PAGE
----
Apple, Inc.’s Dividend: Tim Cook’s Secret Weapon?

Lost in Apple's great growth potential is its value as an income investment.

Aug 18, 2014 at 11:00AM


Tim Cook has made Apple an income-investor's dream. Source: Wikimedia Commons

As far as the 21st century is concerned, there has been no technology company more influential than Apple (NASDAQ:AAPL). After overcoming a tough '90s, Apple became the growth story throughout the 2000s. If you would have bought shares on Jan. 2, 2001 -- and held them -- you'd be sitting on a nice capital gain of around 9000%, or enough to turn $10,000 into almost a million.

With all that growth, it makes sense for growth investors to pile into Apple waiting for that "next big thing." But if history shows us anything, it is that it is hard for a large company to continue to grow at the same levels it once did. However, that doesn't mean Apple is done enriching investors. Overlooked by many, Apple's dividend and its future potential make it a strong income investment.

Tim Cook's shareholder friendly policies
Upon taking the reins from former CEO and Apple savior Steve Jobs, Tim Cook started a refocusing of sorts for the company. Of particular focus was the company's relationship with shareholders. Cook, being more of a classic value-creating manager type, understood the delicate balance between all stakeholders: customers, employees and suppliers, and shareholders. Steve Jobs was a ruthlessly focused product guru that felt if products were revolutionary then ultimately shareholders would be happy.

To be fair, Steve Jobs led one of the most amazing turnarounds in history and is widely considered one of the best CEOs ever. However, at times he came across as shareholder unfriendly -- especially when it came to Apple's growing cash hoard.

Cook reversed that decision; within a year of officially taking the reins Apple reinstituted its dividend it had abandoned in the mid-90s by paying $0.37857 per share -- or $0.054 on a split-adjusted basis. Since then, he's raised that amount to $0.47 quarterly within two years for an annualized growth rate of nearly 12%, including a near-7% increase from last year's third quarter to this year's corresponding quarter..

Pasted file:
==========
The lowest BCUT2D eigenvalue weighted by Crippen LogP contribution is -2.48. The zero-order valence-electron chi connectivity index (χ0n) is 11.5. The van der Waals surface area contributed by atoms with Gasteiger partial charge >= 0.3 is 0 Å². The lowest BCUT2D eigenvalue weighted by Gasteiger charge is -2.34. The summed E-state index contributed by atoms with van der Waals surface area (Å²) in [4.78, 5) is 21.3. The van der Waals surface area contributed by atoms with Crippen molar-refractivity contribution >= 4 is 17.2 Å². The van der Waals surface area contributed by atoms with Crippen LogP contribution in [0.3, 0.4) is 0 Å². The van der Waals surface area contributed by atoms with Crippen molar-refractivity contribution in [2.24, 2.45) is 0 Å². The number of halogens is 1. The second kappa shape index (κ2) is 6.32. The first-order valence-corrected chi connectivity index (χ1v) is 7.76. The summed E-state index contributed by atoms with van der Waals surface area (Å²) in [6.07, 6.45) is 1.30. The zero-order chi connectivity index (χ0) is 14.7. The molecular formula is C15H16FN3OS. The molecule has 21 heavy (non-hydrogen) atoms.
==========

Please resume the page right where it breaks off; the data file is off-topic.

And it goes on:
The great part, it can continue
When looking for sustainable dividends, investors should look at two things. First, does the company have the cash to pay the dividend on its balance sheet. Secondly, and just as important, is the company producing enough cash through operations to continue to pay the dividend.

The answer to the first question is an emphatic yes. Apple's cash hoard is the stuff of legends. Tipping in as of the last quarterly report at $164 billion, Apple has the cash to pay last quarter's dividend amount of $2.87 billion for the next 58 quarters -- or the next 14.5 years if one excludes those pesky repatriation taxes.

However, the more impressive takeaway is that the company doesn't have to rely on its growing cash pile; the company actually makes enough through operations to cover paying this dividend. Using an appended free-cash-flow payout ratio you can see that Apple has the ability to pay its dividend from operations:

Cash from Ops. $7,828 $9,908 $22,670 $13,538 $10,255
CapEx $1,885 $1,955 $1,985 $1,382 $2,378
Free Cash Flow $5,943 $7,953 $20,685 $12,156 $7,877
Common Dividends $2,789 $2,763 $2,739 $2,665 $2,830
FCF Payout Ratio 46.9% 34.7% 13.2% 21.9% 35.9%

Source: Apple's 10Qs. All figures in millions except the free-cash-flow payout ratio, which is in percent.

So you can clearly see that Apple doesn't really need to tap into its growing cash pile because it has the potential to pay that dividend with ease. Even better, on a year-over-year basis, the free-cash-flow payout ratio decreased 10 percentage points this quarter.

In addition, astute readers would have noticed that although Apple's common dividend per share increased nearly 7% on a year-over-year basis -- going from $0.44 to $0.47 from the third quarter of 2013 to the currently reported period -- the total common dividends paid only went up 1.5%, from $2.789 billion to $2.830 billion. That's where Apple's other big shareholder friendly policy -- its massive share buyback -- comes into play.

Final thoughts